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As you may have noticed, quite a few states have been legalizing weed lately. And as you should be aware, marijuana remains a Schedule I controlled substance, illegal under federal drug laws. So how does that work?
For the most part, federal law enforcement decided to take a hands-off approach to state weed regulation. That was until Donald Trump was elected and his new attorney general Jeff Sessions blew all that up. But it appears Trump's selection to replace Sessions, William Barr, differs quite a bit from his predecessor when it comes to federal enforcement of drug laws in legalized states.
It all goes back to the Cole Memorandum -- Obama-era guidance directing the Justice Department to refrain from enforcing the federal prohibition on pot in states that "legalized marijuana in some form and ... implemented strong and effective regulatory and enforcement systems to control the cultivation, distribution, sale, and possession of marijuana." Then-Attorney General Sessions rescinded that guidance last year.
But Barr pledged the opposite during his Senate confirmation hearings, promising to not "go after" marijuana companies that comply with state laws, and reinforced that commitment in responses sent to the Senate Judiciary Committee this week. "As discussed at my hearing, I do not intend to go after parties who have complied with state law in reliance on the Cole Memorandum," Barr wrote, adding, "I have not closely considered or determined whether further administrative guidance would be appropriate following the Cole Memorandum and the January 2018 memorandum from Attorney General Sessions, or what such guidance might look like ... If confirmed, I will give the matter careful consideration."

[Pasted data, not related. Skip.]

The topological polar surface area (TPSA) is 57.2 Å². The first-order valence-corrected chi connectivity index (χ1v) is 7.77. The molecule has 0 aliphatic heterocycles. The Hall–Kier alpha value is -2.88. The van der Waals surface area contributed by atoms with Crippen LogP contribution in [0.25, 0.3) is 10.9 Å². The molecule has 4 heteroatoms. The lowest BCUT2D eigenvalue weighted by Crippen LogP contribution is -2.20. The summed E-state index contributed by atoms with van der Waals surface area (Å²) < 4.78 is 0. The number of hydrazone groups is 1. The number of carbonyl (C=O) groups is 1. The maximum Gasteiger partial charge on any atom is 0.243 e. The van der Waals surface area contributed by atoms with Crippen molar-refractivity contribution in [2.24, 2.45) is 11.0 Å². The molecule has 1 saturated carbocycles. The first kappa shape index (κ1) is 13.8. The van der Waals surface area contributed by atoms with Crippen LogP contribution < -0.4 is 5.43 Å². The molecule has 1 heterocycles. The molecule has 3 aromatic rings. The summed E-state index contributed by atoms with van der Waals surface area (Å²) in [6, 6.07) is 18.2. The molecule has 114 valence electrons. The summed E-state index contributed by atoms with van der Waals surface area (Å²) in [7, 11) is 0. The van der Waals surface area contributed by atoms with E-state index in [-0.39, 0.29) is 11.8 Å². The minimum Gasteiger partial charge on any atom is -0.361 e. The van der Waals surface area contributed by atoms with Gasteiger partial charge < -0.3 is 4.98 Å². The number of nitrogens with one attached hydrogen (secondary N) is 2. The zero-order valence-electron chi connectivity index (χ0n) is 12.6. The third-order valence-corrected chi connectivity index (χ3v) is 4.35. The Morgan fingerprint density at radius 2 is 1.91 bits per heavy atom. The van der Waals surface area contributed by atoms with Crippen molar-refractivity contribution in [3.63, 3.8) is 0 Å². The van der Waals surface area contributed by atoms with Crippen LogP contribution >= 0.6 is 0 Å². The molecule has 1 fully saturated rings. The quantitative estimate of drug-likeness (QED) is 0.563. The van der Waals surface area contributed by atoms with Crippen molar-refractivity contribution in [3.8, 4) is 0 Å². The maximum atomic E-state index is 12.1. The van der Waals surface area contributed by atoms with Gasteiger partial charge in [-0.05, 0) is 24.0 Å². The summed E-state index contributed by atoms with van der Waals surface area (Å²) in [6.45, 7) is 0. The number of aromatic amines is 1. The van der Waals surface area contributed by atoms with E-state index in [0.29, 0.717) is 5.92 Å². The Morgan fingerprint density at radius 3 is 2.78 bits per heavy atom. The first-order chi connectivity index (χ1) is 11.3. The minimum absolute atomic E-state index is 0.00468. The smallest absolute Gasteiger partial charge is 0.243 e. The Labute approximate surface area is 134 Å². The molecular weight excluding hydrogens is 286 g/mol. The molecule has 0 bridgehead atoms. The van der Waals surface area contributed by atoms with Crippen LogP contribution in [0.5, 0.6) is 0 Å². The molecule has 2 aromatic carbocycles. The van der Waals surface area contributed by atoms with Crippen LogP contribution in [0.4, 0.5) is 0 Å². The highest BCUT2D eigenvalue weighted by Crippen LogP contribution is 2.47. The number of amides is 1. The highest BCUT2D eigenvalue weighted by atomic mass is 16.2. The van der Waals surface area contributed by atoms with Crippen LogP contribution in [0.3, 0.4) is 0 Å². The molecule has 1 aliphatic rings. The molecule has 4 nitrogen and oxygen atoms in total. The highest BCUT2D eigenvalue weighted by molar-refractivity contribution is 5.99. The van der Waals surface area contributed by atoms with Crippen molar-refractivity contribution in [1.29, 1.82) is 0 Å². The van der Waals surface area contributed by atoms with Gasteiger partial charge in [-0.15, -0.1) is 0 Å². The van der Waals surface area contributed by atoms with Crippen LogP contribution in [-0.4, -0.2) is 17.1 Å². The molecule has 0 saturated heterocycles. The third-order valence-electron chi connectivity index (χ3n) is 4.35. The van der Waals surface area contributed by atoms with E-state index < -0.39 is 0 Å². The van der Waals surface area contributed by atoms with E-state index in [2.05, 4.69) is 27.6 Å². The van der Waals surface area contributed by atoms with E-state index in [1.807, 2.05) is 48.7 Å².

While Barr reiterated that he does not support "the wholesale legalization of marijuana," he did commit to more pot research. "I support the expansion of marijuana manufacturers for scientific research consistent with law," Barr wrote. "If confirmed, I will review the matter and take appropriate steps."
Barr's announcement did come as comforting news to those in the legalized cannabiz, but state regulatory structures, and compliance with federal banking laws are still issues the budding pot industry is dealing with. For help with those, or if you've been charged with a marijuana-related offense, contact a local criminal attorney.